The novel follows Njoroge through his childhood. Njoroge’s family which lives in the Mahua Village, has Ngotho as the head and he is final on all matters.
He has two wives, Njeri and Nyokabi, of whom Njeri is the first wife and elder one. Boro, Kori and Kamau are born of the first wife, while Mwangi and Njoroge are born of the second. Boro was a soldier in the Second World War and is a disillusioned individual.
Kori works at the Green Hotel and Kamau is an apprentice to Nganga, the carpenter. Mwangi was killed in the Second World War and Njoroge is the only son of Nyokabi.
However, there is a close affinity between the brothers and towards their mother. Njeri was always called ‘our’ or ‘my elder mother’, while Nyokabi was just mother. It was a habit observed and accepted by all.
This is the period of the rise of the independence movement and then the Mau Mau struggle in Kenya for independence. The book is a powerful look at the effects of this war on individuals and families, as well as a look at the effects of colonialism.
It starts of on such a hopeful note with Njoroge’s mother telling him that he will get to go to school. The rest of the story, in a way, follows his dream and his years in school and the eventual ramifications of the war on his studies.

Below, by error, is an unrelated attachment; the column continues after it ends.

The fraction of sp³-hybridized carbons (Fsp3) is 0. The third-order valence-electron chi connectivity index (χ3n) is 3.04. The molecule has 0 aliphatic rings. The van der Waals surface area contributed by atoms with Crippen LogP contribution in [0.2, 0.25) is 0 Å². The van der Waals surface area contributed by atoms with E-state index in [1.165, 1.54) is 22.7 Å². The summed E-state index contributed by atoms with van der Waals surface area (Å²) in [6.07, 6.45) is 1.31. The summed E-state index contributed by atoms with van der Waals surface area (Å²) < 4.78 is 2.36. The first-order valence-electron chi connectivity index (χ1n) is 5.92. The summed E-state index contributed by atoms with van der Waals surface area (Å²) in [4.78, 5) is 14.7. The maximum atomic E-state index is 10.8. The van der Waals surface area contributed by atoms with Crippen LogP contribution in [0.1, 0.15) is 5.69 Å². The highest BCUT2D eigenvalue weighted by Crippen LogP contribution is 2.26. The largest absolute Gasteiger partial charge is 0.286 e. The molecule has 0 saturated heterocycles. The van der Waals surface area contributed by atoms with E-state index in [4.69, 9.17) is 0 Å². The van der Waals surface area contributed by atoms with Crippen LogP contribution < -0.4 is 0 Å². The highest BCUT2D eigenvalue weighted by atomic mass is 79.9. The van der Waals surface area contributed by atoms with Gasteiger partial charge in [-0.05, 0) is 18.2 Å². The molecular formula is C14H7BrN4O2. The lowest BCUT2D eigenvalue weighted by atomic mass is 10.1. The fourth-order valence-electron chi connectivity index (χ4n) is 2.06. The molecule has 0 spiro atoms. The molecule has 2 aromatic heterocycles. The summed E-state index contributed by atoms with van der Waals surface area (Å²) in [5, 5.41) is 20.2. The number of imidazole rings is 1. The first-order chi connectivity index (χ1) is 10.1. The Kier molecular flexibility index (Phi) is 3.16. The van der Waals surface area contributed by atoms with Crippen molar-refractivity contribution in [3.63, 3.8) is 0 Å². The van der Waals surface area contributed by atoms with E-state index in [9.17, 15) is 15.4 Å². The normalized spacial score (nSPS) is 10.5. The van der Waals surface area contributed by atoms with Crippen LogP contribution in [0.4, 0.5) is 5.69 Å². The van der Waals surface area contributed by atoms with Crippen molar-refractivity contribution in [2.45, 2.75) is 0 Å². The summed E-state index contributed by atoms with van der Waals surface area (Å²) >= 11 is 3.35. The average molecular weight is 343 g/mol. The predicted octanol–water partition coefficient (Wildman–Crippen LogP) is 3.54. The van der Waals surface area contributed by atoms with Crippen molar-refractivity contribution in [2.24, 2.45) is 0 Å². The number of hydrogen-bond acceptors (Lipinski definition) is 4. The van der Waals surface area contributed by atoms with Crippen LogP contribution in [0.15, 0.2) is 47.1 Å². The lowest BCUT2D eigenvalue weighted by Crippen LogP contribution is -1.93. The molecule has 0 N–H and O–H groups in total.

The husband in the family displays his emotions towards the wives and children unlike Okonkwo in “Things Fall Apart”. Ngotho jokes with his wives and discusses matters with them. He is a successful husband from the point of view of society as there is perfect harmony between his wives.
There is an instance when he buys two pounds of meat, one for his first wife Njeri and the other for Nyokabi. From his point of view, unless he was fair to them, it was enough to generate a civil war in the family. But his wives were good companions.
Yet, Ngotho had an uneasy feeling regarding them, as in his opinion, women were fickle and jealous in nature His house was famous for the prevailing peace. “The feeling of oneness was a thing that most distinguished Ngotho’s household from other polygamous families.”
The ladies divided jobs among themselves and went to the market together. The success was attributed to Ngotho.
Jomo Kenyatta, the first prime minister of Kenya, is immortalized in to be like a messiah in the book in which he says, “Jomo had been his hope. Ngotho had come to think that it was Jomo who would drive away the white man. To him, Jomo stood for custom and traditions purified by grace of learning and much travel.”
The novel integrates Gikuyu mythology and the ideology of nationalism that serves as catalyst for much of the novel’s action.
Weep Not, Child is Ngũgĩ’s first novel, was the first English novel to be published by an East African in 1964.